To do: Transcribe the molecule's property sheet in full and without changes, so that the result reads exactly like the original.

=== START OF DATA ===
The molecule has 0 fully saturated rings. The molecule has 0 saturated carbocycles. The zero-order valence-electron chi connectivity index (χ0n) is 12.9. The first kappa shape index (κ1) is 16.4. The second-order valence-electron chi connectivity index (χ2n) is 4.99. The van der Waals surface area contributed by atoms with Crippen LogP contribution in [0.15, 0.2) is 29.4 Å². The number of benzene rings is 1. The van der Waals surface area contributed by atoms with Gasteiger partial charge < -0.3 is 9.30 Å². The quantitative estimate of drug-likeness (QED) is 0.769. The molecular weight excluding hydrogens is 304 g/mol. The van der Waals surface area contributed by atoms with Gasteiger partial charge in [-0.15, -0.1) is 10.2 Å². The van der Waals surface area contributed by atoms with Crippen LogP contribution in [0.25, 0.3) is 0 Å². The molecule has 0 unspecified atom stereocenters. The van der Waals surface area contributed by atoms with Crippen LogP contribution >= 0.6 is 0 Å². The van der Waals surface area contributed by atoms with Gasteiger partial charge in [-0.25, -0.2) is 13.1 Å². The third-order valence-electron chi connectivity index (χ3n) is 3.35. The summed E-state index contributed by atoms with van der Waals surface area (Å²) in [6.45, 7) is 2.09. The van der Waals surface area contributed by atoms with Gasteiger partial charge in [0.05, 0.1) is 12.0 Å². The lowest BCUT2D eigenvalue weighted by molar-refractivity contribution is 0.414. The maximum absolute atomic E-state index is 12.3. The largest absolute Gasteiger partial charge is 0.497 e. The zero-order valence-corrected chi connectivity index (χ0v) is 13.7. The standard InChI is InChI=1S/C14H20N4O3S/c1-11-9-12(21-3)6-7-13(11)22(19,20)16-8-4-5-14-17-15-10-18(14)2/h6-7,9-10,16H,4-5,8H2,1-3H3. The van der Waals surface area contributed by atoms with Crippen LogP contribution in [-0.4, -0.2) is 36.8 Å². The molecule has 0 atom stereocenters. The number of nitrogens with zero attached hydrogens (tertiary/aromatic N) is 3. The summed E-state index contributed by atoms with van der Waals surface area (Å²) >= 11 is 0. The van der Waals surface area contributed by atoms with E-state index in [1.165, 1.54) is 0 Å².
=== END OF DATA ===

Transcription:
The molecule has 0 fully saturated rings. The molecule has 0 saturated carbocycles. The zero-order valence-electron chi connectivity index (χ0n) is 12.9. The first kappa shape index (κ1) is 16.4. The second-order valence-electron chi connectivity index (χ2n) is 4.99. The van der Waals surface area contributed by atoms with Crippen LogP contribution in [0.15, 0.2) is 29.4 Å². The number of benzene rings is 1. The van der Waals surface area contributed by atoms with Gasteiger partial charge < -0.3 is 9.30 Å². The quantitative estimate of drug-likeness (QED) is 0.769. The molecular weight excluding hydrogens is 304 g/mol. The van der Waals surface area contributed by atoms with Gasteiger partial charge in [-0.15, -0.1) is 10.2 Å². The van der Waals surface area contributed by atoms with Crippen LogP contribution in [0.25, 0.3) is 0 Å². The molecule has 0 unspecified atom stereocenters. The van der Waals surface area contributed by atoms with Crippen LogP contribution >= 0.6 is 0 Å². The van der Waals surface area contributed by atoms with Gasteiger partial charge in [-0.25, -0.2) is 13.1 Å². The third-order valence-electron chi connectivity index (χ3n) is 3.35. The summed E-state index contributed by atoms with van der Waals surface area (Å²) in [6.45, 7) is 2.09. The van der Waals surface area contributed by atoms with Gasteiger partial charge in [0.05, 0.1) is 12.0 Å². The lowest BCUT2D eigenvalue weighted by molar-refractivity contribution is 0.414. The maximum absolute atomic E-state index is 12.3. The largest absolute Gasteiger partial charge is 0.497 e. The zero-order valence-corrected chi connectivity index (χ0v) is 13.7. The standard InChI is InChI=1S/C14H20N4O3S/c1-11-9-12(21-3)6-7-13(11)22(19,20)16-8-4-5-14-17-15-10-18(14)2/h6-7,9-10,16H,4-5,8H2,1-3H3. The van der Waals surface area contributed by atoms with Crippen LogP contribution in [-0.4, -0.2) is 36.8 Å². The molecule has 0 atom stereocenters. The number of nitrogens with zero attached hydrogens (tertiary/aromatic N) is 3. The summed E-state index contributed by atoms with van der Waals surface area (Å²) >= 11 is 0. The van der Waals surface area contributed by atoms with E-state index in [1.165, 1.54) is 0 Å².